The Birth of Venus (c. 1485), a painting by Sandro Botticelli, is thought to be a commission by a member of the Medici family, specifically Lorenzo de’ Medici by referral of a cousin. Documentation of this commission is not present, and it would be three-quarters of a century before any connection to the Medici family would be made.
In the painting, Venus, the goddess of Love, is seen emerging from a giant sea shell, blown to shore by Zephyros, god of the west wind, with the aid of the wind nymph Aura. She is welcomed by Pomona, goddess of Spring, who holds out a cloak to drape the nude Venus in as she stands in an awkward pose, her hands covering parts of her nude body as a gesture of modesty. In Angelo Poliziano’s poem, Stanze per la giostra, Venus was born from foam of the sea. The sea shell from which she appears is commonly interpreted as a vulva, as if to be born and brought into the mortal world, her nudity proving innocence and divinity.
According to many scholars, the scene in the painting is an interpretation of many previous works, including a Homeric hymn by Demetrios Chalkokondyles. Pliny the Elder, a Roman author and philosopher, has made mention in his book, Natural History, of a lost masterpiece by renowned Greek artist Apelles that strongly resembled Venus Anadyomene, or Venus Rising From the Sea. According to Pliny, Apelles was commissioned by Alexander the Great to paint Campaspe, one of Alexander’s mistresses; during the process, Alexander realized that Apelles had fallen in love with the muse, and in exchange for the finished product gave Campaspe to Apelles in appreciation. Speculation indicates that The Birth of Venus is a reproduction of Apelles’ lost work.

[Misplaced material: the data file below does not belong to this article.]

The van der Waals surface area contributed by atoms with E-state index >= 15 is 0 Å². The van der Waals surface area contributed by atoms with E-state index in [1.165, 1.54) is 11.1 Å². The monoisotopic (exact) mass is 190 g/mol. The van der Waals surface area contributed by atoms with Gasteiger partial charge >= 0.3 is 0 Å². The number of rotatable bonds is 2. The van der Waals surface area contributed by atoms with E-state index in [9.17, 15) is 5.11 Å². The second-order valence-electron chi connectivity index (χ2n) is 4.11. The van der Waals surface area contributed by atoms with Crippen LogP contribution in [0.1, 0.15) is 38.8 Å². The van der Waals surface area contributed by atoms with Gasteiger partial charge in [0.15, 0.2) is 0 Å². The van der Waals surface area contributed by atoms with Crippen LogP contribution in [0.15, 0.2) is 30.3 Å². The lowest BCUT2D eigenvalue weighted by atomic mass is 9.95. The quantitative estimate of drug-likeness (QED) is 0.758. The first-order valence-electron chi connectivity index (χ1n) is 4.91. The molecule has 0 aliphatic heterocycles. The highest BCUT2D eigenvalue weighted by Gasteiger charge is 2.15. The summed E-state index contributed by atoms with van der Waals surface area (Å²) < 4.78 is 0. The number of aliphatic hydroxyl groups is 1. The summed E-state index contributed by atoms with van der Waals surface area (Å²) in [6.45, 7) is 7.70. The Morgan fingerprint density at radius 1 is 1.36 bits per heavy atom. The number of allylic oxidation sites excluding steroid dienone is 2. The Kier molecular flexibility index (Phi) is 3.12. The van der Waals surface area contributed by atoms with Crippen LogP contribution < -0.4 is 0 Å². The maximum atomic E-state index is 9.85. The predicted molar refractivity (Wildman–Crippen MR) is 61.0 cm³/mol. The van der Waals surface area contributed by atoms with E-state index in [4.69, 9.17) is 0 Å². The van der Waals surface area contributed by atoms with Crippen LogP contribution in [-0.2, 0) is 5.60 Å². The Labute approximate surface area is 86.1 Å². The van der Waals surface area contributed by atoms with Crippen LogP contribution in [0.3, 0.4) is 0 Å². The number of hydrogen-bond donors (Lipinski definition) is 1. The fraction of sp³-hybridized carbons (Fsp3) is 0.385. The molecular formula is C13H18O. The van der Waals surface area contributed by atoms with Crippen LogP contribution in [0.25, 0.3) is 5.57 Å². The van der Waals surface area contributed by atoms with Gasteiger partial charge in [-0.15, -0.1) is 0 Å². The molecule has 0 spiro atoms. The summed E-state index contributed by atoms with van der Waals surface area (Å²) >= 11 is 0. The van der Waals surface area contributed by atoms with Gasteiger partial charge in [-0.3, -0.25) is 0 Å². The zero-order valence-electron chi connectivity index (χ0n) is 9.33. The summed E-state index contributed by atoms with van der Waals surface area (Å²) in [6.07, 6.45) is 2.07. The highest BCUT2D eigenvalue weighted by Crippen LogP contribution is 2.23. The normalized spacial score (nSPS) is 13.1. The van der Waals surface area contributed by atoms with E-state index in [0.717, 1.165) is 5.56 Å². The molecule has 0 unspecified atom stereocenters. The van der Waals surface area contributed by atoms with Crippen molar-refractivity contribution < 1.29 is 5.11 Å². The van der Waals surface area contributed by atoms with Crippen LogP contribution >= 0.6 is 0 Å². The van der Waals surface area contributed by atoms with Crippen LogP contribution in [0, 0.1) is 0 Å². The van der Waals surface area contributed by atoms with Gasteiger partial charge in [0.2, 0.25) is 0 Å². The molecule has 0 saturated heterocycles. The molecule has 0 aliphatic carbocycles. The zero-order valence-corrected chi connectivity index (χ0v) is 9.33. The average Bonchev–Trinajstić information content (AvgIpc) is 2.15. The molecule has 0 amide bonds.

Life seems to have imitated art: Botticelli discovered and fell in unrequited love with Simonetta Vespucci, a married noblewoman considered one of the most beautiful women of Florence, Italy, and of the Renaissance. Lorenzo de’ Medici and his brother, Giuliano, along with much of Italian society, were besotted with her. Simonetta served as a model for Botticelli, possibly portrayed as the subject in The Birth of Venus as well as the companion painting La Primavera even after her sudden death in 1476. It is said that Botticelli asked to be buried at Simonetta’s feet upon his death, and his wish was granted when he died in 1510.
Of the many interpretations offered for Botticelli’s depiction of the Birth Of Venus, it might be better to view the work from a variety of perspectives. One could assume Venus represented Eve before her fall from the Garden of Eden, or, once clothed by Pomona, the Virgin Mary. This layered approach — mythological, political, religious — was intended. In classical interpretation, Botticelli’s Venus is similar to that of Venus de’ Medici, a marble sculpture in the Medici collection, and to a sculpture of Aphrodite by Praxiteles, both of which Botticelli had the opportunity to study. However, due to the political and religious climate of Florence and a religious awakening, Botticelli was driven to destroy many of his works by fire, not including the Birth of Venus, which allegedly resided in the home of a member of the Medici clan.
For those interested in seeing the painting in person, The Birth of Venus resides in the Uffizi Gallery in Florence, Italy. There’s no doubt that this painting, a fantasy in the artist’s mind, is a wonder in the art world, and should be appreciated as such.